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Grants help clubs deliver hope during crisis

Jennifer Morlan | May 14, 2020
Food is delivered to families

Poverty is expected to rise worldwide in the wake of the COVID-19 pandemic, putting even more strain on organizations that serve children and families in need. But Kiwanians are helping. 
The Kiwanis Club of Kendall-South Dade, Florida, is using a grant from the Kiwanis Children’s Fund to help a food pantry and relief organization that has seen a 500% increase in requests for aid since the pandemic began. 

“The timing is just phenomenal,” said Vanessa Tinsley, Bridge to Hope’s founder and executive director.  

Diana Morrell, secretary of the Kendall-South Dade club, said members were drawn to Bridge to Hope because its mission mirrors Kiwanis International’s: “They are all about serving their community.” 

You can help: Make a gift to the Kiwanis Children’s Fund to help Kiwanians meet the urgent needs of children around the world — especially during this time of crisis. 

The money will help 51 families who were referred to Bridge to Hope by school administrators, Tinsley said. Many of the families don’t have cars so Bridge to Hope is delivering groceries, school supplies, hand sanitizer and masks. The grant will allow the program to continue through the summer. 

“Kids are going to be supported all summer because of the Kiwanis club,” Tinsley said. 

The club hopes the grant will lead to a hands-on relationship with Bridge to Hope when social distancing eases. With about 40 members, the club is looking forward to helping box and deliver supplies and eventually mentor the students. 

“We want to help deliver hope during a crisis,” Morrell said, adding the club is also delivering pizzas to local hospital worker and police and fire stations.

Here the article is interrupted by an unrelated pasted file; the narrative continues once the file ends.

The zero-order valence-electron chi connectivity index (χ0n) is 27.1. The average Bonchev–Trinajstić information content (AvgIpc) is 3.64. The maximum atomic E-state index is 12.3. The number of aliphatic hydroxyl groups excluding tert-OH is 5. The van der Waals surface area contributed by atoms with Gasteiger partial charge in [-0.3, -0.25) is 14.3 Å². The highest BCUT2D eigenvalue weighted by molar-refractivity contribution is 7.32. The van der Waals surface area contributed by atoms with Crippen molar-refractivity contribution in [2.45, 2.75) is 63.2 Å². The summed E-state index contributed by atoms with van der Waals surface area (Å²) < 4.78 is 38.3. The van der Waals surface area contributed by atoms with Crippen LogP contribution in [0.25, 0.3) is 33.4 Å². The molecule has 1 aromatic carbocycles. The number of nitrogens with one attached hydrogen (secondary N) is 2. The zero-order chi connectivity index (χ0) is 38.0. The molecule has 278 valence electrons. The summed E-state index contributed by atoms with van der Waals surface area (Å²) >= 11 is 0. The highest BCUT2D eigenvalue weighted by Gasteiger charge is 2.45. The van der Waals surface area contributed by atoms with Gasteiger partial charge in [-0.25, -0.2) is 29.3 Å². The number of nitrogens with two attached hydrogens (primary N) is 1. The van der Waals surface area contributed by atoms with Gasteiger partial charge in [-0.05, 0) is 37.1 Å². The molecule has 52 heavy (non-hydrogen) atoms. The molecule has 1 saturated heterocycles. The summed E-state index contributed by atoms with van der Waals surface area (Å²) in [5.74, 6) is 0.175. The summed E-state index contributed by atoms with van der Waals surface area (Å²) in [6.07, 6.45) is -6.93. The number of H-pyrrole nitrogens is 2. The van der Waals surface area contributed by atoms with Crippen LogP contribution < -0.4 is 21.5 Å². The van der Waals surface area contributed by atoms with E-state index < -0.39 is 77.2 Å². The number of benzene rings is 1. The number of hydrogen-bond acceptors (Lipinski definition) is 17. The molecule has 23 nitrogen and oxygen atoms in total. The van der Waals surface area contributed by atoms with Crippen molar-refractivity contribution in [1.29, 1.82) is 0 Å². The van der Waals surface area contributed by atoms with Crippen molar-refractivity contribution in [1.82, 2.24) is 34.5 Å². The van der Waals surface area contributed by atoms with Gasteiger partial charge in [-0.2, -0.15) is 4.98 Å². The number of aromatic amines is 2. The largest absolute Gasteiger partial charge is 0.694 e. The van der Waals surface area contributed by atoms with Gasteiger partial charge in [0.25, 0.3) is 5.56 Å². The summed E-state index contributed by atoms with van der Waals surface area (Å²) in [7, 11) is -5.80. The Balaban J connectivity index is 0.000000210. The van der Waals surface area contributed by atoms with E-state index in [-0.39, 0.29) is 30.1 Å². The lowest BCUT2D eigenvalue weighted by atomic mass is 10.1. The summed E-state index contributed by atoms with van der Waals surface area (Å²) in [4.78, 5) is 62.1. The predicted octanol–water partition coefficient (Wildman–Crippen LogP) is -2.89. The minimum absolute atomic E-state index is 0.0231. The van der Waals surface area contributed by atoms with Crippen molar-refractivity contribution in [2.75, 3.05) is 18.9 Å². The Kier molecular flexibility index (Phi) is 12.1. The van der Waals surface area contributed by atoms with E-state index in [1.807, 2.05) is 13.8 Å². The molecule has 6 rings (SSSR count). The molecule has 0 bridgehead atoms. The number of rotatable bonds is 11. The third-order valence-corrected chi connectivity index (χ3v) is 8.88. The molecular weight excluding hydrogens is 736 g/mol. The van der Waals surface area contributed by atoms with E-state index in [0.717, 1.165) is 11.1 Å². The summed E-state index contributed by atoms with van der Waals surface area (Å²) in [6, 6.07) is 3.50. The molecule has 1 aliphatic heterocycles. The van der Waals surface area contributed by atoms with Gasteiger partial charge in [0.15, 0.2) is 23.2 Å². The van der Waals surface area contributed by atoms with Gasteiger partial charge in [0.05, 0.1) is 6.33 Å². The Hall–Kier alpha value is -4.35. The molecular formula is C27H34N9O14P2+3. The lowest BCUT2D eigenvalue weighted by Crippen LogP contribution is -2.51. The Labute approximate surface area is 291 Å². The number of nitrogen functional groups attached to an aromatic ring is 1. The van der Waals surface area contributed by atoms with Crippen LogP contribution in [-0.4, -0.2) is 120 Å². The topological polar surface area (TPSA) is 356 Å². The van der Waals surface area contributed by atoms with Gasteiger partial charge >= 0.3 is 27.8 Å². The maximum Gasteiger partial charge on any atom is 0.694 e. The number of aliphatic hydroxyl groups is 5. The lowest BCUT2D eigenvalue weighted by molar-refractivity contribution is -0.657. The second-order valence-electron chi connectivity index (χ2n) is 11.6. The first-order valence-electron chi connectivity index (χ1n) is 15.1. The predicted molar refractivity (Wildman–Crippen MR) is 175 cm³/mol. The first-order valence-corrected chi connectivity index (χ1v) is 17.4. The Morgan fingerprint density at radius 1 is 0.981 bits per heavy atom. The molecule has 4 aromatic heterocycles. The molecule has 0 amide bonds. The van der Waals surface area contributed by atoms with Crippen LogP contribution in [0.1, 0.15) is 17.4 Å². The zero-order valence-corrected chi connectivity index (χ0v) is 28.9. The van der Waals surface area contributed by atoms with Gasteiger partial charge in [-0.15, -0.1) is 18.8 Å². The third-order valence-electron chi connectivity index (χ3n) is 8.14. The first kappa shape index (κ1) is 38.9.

The Kiwanis Club of Lima, Ohio, is using its grant to help Family Promise Lima-Allen County, an organization that works to keep families together during periods of homelessness. Part of the National Interfaith Hospitality Network, Family Promise works with local churches to provide families with safe housing, food, basic needs, job training and more. 

Candace Newland, development chair of the Lima club, said the club has been working with Family Promise for about six years. Because the club’s annual barbecue fundraiser is in jeopardy, members were worried they wouldn’t be able to help Family Promise.  

“Their need has multiplied due to coronavirus at the same time that our fundraiser is being suspended,” Newland lamented.  

The Lima Kiwanians will use the grant from the Children’s Fund to purchase air mattresses and computer tablets for three families.  

Here are some other ways clubs are using grants to help children around the world: 

Kiwanis Club of Tokushima, Japan: The club is making bento meals for children at a local orphanage. Kiwanians say the meals, which will be made with local ingredients, are healthier than the kids’ usual diets — and will ease the burden of staff members who cook for them.  

Kiwanis Club of Lauderdale Lakes, Florida: Kiwanis members will be supply masks and hand sanitizer to children and families who are homeless and provide Friday night meals to needy students. 

Kiwanis Club of Haina, Taiwan: This club is working with a blood center to improve safety at blood drives. The Kiwanians are providing donors with masks and hand sanitizer and promoting blood-donation events throughout the community. 

Kiwanis Club of Liu  Tui, Taiwan: The club is providing boxed lunches to students whose parents have lost their jobs during the COVID-19 pandemic and will supply masks when school resumes. 

Read how clubs are using grants to feed hungry children and buy computers during COVID-19 pandemic.  
 

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